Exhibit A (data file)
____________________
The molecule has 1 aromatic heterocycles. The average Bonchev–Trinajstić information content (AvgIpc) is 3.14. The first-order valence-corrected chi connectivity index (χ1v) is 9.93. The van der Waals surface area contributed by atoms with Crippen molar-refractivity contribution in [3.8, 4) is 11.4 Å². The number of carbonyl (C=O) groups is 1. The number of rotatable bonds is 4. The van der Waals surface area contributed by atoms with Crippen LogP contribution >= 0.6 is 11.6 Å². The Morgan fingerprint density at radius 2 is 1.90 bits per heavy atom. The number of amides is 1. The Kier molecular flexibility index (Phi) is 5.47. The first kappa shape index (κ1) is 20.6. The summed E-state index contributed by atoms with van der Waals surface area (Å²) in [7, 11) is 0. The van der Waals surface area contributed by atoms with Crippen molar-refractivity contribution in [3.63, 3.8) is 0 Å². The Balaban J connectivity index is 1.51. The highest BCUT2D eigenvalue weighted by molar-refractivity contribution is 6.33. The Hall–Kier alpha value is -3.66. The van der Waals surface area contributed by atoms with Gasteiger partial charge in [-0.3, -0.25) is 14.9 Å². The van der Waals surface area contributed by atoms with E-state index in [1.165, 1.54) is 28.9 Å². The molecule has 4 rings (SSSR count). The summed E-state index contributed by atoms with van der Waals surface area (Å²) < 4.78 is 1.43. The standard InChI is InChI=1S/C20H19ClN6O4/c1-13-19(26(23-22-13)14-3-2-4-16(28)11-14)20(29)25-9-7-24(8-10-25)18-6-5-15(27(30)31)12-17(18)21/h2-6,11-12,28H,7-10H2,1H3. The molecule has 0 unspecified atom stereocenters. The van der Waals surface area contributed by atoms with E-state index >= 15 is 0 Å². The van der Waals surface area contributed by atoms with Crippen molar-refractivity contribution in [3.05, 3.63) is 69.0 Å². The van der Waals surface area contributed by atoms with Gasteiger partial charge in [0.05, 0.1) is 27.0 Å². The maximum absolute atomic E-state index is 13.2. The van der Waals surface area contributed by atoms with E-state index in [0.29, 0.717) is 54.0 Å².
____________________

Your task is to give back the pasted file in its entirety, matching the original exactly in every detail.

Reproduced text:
The molecule has 1 aromatic heterocycles. The average Bonchev–Trinajstić information content (AvgIpc) is 3.14. The first-order valence-corrected chi connectivity index (χ1v) is 9.93. The van der Waals surface area contributed by atoms with Crippen molar-refractivity contribution in [3.8, 4) is 11.4 Å². The number of carbonyl (C=O) groups is 1. The number of rotatable bonds is 4. The van der Waals surface area contributed by atoms with Crippen LogP contribution >= 0.6 is 11.6 Å². The Morgan fingerprint density at radius 2 is 1.90 bits per heavy atom. The number of amides is 1. The Kier molecular flexibility index (Phi) is 5.47. The first kappa shape index (κ1) is 20.6. The summed E-state index contributed by atoms with van der Waals surface area (Å²) in [7, 11) is 0. The van der Waals surface area contributed by atoms with Crippen molar-refractivity contribution in [3.63, 3.8) is 0 Å². The Balaban J connectivity index is 1.51. The highest BCUT2D eigenvalue weighted by molar-refractivity contribution is 6.33. The Hall–Kier alpha value is -3.66. The van der Waals surface area contributed by atoms with Gasteiger partial charge in [-0.3, -0.25) is 14.9 Å². The van der Waals surface area contributed by atoms with E-state index in [1.165, 1.54) is 28.9 Å². The molecule has 4 rings (SSSR count). The summed E-state index contributed by atoms with van der Waals surface area (Å²) < 4.78 is 1.43. The standard InChI is InChI=1S/C20H19ClN6O4/c1-13-19(26(23-22-13)14-3-2-4-16(28)11-14)20(29)25-9-7-24(8-10-25)18-6-5-15(27(30)31)12-17(18)21/h2-6,11-12,28H,7-10H2,1H3. The molecule has 0 unspecified atom stereocenters. The van der Waals surface area contributed by atoms with E-state index >= 15 is 0 Å². The van der Waals surface area contributed by atoms with Crippen molar-refractivity contribution in [3.05, 3.63) is 69.0 Å². The van der Waals surface area contributed by atoms with Gasteiger partial charge in [0.05, 0.1) is 27.0 Å². The maximum absolute atomic E-state index is 13.2. The van der Waals surface area contributed by atoms with E-state index in [0.29, 0.717) is 54.0 Å².